'shocking and perversely beautiful morality play' Irish Times.
'it invites questions that can have only uncomfortable answers' The Scotsman.
'the story has a doomy propulsion, with its elegant flashbacks and adumbrations, vivid, economical scene-setting, and fascinating relationships at its heart ... blackly brilliant' Guardian.
'The most powerful novel I have read this year' Michael Holroyd.
'A powerful short novel, taking us from Buchenwald and Vietnam to Algeria, and leading to the conclusion that those who suffer go on to cause most suffering' New Statesman.
'This examination of the corrosive effect of torture as practised by officers of the French army during the Algerian war is brilliantly and movingly done' Allan Massie.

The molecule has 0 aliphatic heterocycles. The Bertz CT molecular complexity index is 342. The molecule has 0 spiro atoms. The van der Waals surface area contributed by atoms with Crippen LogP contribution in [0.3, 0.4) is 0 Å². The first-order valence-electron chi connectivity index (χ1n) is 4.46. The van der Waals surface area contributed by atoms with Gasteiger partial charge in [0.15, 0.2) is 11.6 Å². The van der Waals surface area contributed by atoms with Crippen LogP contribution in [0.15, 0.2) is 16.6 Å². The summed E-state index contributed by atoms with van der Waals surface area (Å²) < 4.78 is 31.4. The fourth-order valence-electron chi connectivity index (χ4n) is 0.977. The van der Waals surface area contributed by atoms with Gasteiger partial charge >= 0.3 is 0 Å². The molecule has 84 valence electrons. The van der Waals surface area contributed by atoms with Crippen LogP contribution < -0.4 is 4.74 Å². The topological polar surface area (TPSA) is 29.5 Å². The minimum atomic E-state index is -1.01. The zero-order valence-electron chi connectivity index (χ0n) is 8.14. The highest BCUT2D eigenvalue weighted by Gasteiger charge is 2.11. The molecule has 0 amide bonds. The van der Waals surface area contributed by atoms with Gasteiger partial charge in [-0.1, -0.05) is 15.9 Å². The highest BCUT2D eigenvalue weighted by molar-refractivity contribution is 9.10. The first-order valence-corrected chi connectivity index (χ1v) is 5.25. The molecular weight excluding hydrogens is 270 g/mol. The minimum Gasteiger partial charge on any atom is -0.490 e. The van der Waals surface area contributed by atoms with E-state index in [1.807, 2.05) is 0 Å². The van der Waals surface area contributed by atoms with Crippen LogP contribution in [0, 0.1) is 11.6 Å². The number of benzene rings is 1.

'an unsparing examination of how violence begets violence' The Independent.
'As elegant as a knife blade and as deadly, this shocking and magnificent novella explores the evil men do' Irish Times.
'uncomfortable and illuminating' Financial Times.
From the Inside Flap
He was interned at Buchenwald during the German occupation and imprisoned by the Vietnamese when France's armies in the Far East collapsed. Now Capitaine Degorce is an interrogator himself, and the only peace he can find is in the presence of Tahar, a captive commander in the very organization the is charged with eliminating. But his confessor is no saint: Tahar stands accused of indiscriminate murder. Lieutenant Andreani - who served with Degorce in Vietnam and revels in his new role as executioner - is determined to see a noose around his neck. This is Algeria, 1957. Blood, sand, dust, heat - perhaps the bitterest colonial conflict of the last century. Degorce will learn that in times of war, no matter what a man has suffered in his past, there is no limit to the cruelty he is capable of.